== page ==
Hunas were a Chinese tribe close to Himalayas that, because of limited interaction with Indian kingdoms, were mentioned in the epic Mahabharata. They belonged to the Xingjiang province of China, east of Jammu-Kashmir. However, they were nomadic people who changed their settlements from time to time.
References in Mahabharata
Huna mentioned as a kingdom of Ancient India (Bharata Varsha)
Among the tribes of the north are the Mlecchas, and the Kruras, the Yavanas, the Chinas, the Kambojas, the Darunas, and many Mleccha tribes; the Sukritvahas, the Kulatthas, the Hunas, and the Parasikas; the Ramanas, and the Dasamalikas. (6,9).
According to Dr V. A. Smith, this verse of Mahabharata is reminiscent of the period (4th/5th century AD) when the Hunas first came into contact with the Sassanians dynasty of Persia (See: Early History of India, p 339, Dr V. A. Smith; See also Early Empire of Central Asia, W. M. McGovern).
The origin myth of Huna tribe
Mahabharata links the origin of Hunas with sage Vasishta. Viswamitra, a king in the Ikshwaku clan, attacked the cow of Vasishta. Then many armies emerged for the protection of that cow and they attacked the armies of Viswamitra. Cow symbolizes land, in ancient Indian scriptures. Thus this war was fought with the tribes allied with Vasishta for their own land. Other tribes that were mentioned along with the Hunas in this incident were Sakas, Yavanas, Savaras, Savaras, Paundras and Kiratas, and the barbarous tribes of Khasas, Chivukas, Pulindas, Chinas and numerous other Mlechchhas. (1,177)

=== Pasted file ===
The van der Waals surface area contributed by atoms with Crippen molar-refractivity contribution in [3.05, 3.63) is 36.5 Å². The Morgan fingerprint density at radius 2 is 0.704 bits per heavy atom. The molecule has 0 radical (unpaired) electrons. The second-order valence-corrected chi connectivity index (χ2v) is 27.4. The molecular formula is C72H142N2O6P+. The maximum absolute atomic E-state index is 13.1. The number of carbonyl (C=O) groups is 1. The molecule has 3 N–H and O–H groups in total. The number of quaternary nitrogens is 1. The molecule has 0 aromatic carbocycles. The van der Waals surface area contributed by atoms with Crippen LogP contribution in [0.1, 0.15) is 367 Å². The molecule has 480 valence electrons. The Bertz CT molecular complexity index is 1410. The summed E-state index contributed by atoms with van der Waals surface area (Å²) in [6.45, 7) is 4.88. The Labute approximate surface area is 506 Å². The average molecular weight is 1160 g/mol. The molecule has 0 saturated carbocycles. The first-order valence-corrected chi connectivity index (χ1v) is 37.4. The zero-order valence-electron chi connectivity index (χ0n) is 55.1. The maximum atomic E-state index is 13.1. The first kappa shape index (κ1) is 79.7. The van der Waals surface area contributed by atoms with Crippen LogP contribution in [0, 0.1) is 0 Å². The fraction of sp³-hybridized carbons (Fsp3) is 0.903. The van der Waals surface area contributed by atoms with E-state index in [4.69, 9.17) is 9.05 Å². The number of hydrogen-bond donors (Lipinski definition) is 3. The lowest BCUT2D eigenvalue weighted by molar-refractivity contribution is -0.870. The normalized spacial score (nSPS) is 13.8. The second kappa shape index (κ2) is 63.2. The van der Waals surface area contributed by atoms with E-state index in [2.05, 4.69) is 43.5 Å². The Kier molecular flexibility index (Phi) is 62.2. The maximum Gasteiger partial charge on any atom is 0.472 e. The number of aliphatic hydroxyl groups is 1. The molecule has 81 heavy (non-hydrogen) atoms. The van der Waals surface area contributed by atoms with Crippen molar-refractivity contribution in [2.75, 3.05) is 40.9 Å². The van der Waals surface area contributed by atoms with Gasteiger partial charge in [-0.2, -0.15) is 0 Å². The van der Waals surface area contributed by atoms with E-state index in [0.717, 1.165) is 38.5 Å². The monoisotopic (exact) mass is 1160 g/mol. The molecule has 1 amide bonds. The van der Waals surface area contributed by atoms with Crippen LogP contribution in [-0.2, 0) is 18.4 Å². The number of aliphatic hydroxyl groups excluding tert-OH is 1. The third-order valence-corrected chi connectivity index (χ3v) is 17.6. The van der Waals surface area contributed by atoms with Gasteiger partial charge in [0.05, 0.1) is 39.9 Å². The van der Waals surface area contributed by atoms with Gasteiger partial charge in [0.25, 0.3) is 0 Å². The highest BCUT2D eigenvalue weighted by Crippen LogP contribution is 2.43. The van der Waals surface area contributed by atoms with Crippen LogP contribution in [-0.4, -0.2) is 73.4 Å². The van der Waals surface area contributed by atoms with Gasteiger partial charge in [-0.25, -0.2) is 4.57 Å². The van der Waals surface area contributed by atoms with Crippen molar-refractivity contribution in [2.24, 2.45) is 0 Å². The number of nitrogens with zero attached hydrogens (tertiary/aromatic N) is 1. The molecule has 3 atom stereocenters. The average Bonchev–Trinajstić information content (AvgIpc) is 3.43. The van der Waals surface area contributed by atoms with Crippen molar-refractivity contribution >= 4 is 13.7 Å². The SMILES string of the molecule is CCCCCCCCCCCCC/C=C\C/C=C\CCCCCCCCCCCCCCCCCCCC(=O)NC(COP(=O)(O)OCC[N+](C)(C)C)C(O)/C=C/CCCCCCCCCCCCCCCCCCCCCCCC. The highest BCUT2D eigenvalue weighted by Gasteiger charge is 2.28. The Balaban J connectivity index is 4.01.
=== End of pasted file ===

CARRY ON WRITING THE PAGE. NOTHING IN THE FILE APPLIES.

- The above story of Mahabharata differs somewhat from the Shavala cow story of Valmiki Ramayana. According to Valmiki Ramayana which is older than the Mahabharata, the list of the tribes connected with Vasishtha-Vishwamitra war over the possession of Shavala/Kamdhenu cow includes the Kambojas, Pahlavas, Yavanas, Shakas, Mlecchas, Haritas, Kiratas etc [Ramayana, Bala Kanda, 55.1-4]. Ramayana list being older is often taken more authentic of the two lists.
Role in Kurukshetra War
Yudhishthira, followed by the Patachcharas, the Hunas, the Pauravakas and the Nishadas, the Pisachas, with the Kundavishas, and the Mandakas, the Ladakas (Ladakh in Jammu-Kashmir), the Tanganas, and the Uddras, the Saravas, the Tumbhumas, the Vatsas, and the Nakulas. stood in the two wings of the battle-array named Krauncharuma, formed by the Pandava generalissimo, Dhristadyumna, on the second day of the Kurukshetra War. (6,50)